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Second in a series of essays on the
existence/non-existence of God
donated by Contributing Editor
Susan Humphreys.

An alternative view of Edward Fester's
Neo-Platonic Case for God in his book:
"Five Proofs of the Existence of God."

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The second argument in Feser’s book "Five Proofs of the Existence of God" 1 is the Neo-Platonic proof. It is also called the argument of the First Cause.

This argument also ignores the reality of the world: the problem of Theodicy that I mentioned about his earlier Aristotelian argument. The characteristics that Theists ascribe to God create the problem of Theodicy.

There are also problems with assumptions and logic. But here I will focus on another problem: what is meant by "simple and noncomposite."

Wikipedia, in an article titled "Five Ways (Acquinas)," 2 lays out the argument in a simpler, easier to grasp manner than Feser does in his book. The Wikipedia article states:

"In the world we can see that things are caused. But it is not possible for something to be the cause of itself, because this would entail that it exists prior to itself, which is a contradiction. If that by which it is caused is itself caused, then it too must have a cause. But this cannot be an infinitely long chain, so therefore there must be a cause which is not itself caused by anything further. This everyone understands to be God."

The main problem encountered with this argument is that the conclusion doesn’t lead to a conception of God with the characteristics that Theists want God to possess. Such characteristics were defined by Feser in his earlier argument: God is perfect, fully good, all powerful and all power derives from it, omnipotent, has intellect or intelligence, is omniscient.

In line 8 of his diagram of the argument he states:

"Only something absolutely simple or noncomposite could be the first member of such a series." The first cause.

That "something simple or noncomposite" could be the subatomic particles identified by Physicists that have neither will, intent, intellect, omniscience, or omnipotence. Their only power is the ability to join with other particles to form all those atomic elements of the Table of Elements we learned about in High School Science class that form all matter.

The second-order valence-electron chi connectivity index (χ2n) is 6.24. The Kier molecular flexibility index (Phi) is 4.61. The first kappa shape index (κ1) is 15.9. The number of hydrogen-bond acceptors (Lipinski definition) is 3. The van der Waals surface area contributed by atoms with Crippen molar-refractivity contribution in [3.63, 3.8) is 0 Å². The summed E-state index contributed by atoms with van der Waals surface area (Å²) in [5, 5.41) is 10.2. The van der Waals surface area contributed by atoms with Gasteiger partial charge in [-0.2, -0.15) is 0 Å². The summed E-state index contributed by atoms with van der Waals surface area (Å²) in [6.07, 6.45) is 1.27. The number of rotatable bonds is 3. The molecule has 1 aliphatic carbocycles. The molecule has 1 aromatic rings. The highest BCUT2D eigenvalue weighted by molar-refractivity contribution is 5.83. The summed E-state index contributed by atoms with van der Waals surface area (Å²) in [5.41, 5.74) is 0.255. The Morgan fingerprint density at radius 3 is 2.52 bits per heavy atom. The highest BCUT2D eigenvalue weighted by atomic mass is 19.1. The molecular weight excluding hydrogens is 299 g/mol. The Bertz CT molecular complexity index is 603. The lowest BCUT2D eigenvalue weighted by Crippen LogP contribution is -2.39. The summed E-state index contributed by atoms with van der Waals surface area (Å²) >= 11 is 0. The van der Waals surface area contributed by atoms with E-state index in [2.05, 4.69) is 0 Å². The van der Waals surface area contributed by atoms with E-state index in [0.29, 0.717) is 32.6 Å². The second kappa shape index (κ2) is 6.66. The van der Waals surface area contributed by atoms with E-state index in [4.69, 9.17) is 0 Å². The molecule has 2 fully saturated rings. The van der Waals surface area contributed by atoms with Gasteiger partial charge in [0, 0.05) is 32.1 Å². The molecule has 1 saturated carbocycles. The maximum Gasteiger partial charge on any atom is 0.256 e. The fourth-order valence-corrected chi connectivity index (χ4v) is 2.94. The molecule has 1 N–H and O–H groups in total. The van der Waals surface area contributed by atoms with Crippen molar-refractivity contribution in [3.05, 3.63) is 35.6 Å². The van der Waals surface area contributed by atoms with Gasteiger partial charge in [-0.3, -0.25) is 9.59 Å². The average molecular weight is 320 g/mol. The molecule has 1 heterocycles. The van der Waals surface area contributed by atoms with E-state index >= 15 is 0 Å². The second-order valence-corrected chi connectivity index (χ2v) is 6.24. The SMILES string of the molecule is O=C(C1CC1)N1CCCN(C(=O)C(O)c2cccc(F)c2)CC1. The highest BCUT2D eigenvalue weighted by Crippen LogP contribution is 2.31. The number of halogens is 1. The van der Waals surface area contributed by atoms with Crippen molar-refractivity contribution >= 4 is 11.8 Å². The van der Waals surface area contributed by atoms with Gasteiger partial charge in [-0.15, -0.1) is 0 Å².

In lines 9-12 Feser argues there can be only One simple and noncomposite cause and concludes: " So, no absolutely simple or noncomposite cause can have such differentiating feature."

In the rest of the argument he goes on to describe the differentiating features of his first cause, God.

  • Line 35: "A purely actual cause must be perfect, omnipotent, fully good and omniscient."

  • Line 36: "So, there exists a cause which is simple or noncomposite, unique, immutable, eternal, immaterial, a mind or intellect, the uncaused ultimate cause of everything other than itself, purely actual, perfect, omnipotent, fully good, and omniscient."

In the larger discussion of the argument (p. 77) he does try to claim that these aren’t differentiating features, they are different attributes of the One!

He attempts to address the question/objection:

"For aren’t omnipotence, intellect and the like different attributes, and thus different parts of the One?"

He goes on to say:

"The intellect, omnipotence, eternity, immateriality, and so forth of the One are really all one and the same thing, just conceived of or described in different ways."  

Now omniscience and omnipotence are not one and the same thing. One thing may hold both of those attributes, but the terms refer to different abilities, not to identical abilities!

And it is clear that he is indeed trying to use these "attributes" to differentiate between his God with these features and the subatomic particles of the Physicists that lack these features!

The argument hinges on what is meant by "simple and noncomposite"! It seems to me that something "simple and noncomposite" would have either one feature/attribute or no features/attributes.

I think that early Islamic scholars/theologians realized this dilemma and came up with the idea that Allah has only one attribute: pure Will! Though, there is nothing simple about that attribute!

The "no features/attributes understanding" of the words "simple" and "noncomposite" point to those subatomic particles that the Physicists have identified, not to the God Feser is trying to prove exists.

References used:

The following information sources were used to prepare and update the above essay. The hyperlinks are not necessarily still active today.

  1. book cover Edward Feser, "Five Proofs of the Existence of God," Ignatius Press (2017). Read reviews or order this book safely from online book store Available in the U.S.: in Kindle format for $11.78, and in Paperback for $14.22.
  2. "Five Ways (Aquinas)," Wikipedia, as on 2018-APR-18, at:

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Originally posted: 2018-MAY-08
Author: Contributing Editor Susan Humphreys

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